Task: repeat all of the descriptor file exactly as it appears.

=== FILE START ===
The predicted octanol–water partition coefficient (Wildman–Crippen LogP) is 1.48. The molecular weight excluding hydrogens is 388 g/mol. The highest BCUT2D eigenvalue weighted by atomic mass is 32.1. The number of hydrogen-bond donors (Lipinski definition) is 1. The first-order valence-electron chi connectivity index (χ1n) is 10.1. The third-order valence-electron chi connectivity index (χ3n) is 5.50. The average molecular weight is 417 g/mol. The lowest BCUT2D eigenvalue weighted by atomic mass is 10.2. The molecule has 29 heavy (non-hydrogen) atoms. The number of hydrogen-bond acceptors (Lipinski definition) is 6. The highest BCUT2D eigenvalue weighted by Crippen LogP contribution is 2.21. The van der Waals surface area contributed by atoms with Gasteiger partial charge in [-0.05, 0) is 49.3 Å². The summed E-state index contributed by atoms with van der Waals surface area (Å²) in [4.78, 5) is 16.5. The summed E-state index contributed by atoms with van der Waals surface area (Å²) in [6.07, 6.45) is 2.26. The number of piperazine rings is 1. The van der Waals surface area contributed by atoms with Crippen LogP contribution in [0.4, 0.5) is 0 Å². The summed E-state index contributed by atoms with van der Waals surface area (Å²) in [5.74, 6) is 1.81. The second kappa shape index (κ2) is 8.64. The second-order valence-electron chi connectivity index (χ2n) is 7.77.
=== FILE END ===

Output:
The predicted octanol–water partition coefficient (Wildman–Crippen LogP) is 1.48. The molecular weight excluding hydrogens is 388 g/mol. The highest BCUT2D eigenvalue weighted by atomic mass is 32.1. The number of hydrogen-bond donors (Lipinski definition) is 1. The first-order valence-electron chi connectivity index (χ1n) is 10.1. The third-order valence-electron chi connectivity index (χ3n) is 5.50. The average molecular weight is 417 g/mol. The lowest BCUT2D eigenvalue weighted by atomic mass is 10.2. The molecule has 29 heavy (non-hydrogen) atoms. The number of hydrogen-bond acceptors (Lipinski definition) is 6. The highest BCUT2D eigenvalue weighted by Crippen LogP contribution is 2.21. The van der Waals surface area contributed by atoms with Gasteiger partial charge in [-0.05, 0) is 49.3 Å². The summed E-state index contributed by atoms with van der Waals surface area (Å²) in [4.78, 5) is 16.5. The summed E-state index contributed by atoms with van der Waals surface area (Å²) in [6.07, 6.45) is 2.26. The number of piperazine rings is 1. The van der Waals surface area contributed by atoms with Crippen LogP contribution in [0.4, 0.5) is 0 Å². The summed E-state index contributed by atoms with van der Waals surface area (Å²) in [5.74, 6) is 1.81. The second kappa shape index (κ2) is 8.64. The second-order valence-electron chi connectivity index (χ2n) is 7.77.